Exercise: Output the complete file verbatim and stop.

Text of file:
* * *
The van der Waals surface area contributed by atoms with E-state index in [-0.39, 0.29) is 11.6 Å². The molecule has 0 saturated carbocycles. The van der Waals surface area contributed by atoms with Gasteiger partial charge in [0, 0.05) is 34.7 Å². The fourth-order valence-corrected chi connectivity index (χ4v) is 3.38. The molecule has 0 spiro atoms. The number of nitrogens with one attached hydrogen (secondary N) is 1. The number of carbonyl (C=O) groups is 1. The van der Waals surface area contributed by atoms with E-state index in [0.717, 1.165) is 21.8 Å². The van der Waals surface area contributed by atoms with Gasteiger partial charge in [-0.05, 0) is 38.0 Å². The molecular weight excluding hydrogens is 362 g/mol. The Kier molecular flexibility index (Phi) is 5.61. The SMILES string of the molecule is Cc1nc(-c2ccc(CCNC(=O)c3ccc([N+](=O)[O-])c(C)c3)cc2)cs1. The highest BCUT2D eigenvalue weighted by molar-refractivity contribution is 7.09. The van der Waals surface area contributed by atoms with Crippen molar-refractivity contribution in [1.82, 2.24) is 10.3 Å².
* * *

The van der Waals surface area contributed by atoms with E-state index in [-0.39, 0.29) is 11.6 Å². The molecule has 0 saturated carbocycles. The van der Waals surface area contributed by atoms with Gasteiger partial charge in [0, 0.05) is 34.7 Å². The fourth-order valence-corrected chi connectivity index (χ4v) is 3.38. The molecule has 0 spiro atoms. The number of nitrogens with one attached hydrogen (secondary N) is 1. The number of carbonyl (C=O) groups is 1. The van der Waals surface area contributed by atoms with E-state index in [0.717, 1.165) is 21.8 Å². The van der Waals surface area contributed by atoms with Gasteiger partial charge in [-0.05, 0) is 38.0 Å². The molecular weight excluding hydrogens is 362 g/mol. The Kier molecular flexibility index (Phi) is 5.61. The SMILES string of the molecule is Cc1nc(-c2ccc(CCNC(=O)c3ccc([N+](=O)[O-])c(C)c3)cc2)cs1. The highest BCUT2D eigenvalue weighted by molar-refractivity contribution is 7.09. The van der Waals surface area contributed by atoms with Crippen molar-refractivity contribution in [1.82, 2.24) is 10.3 Å².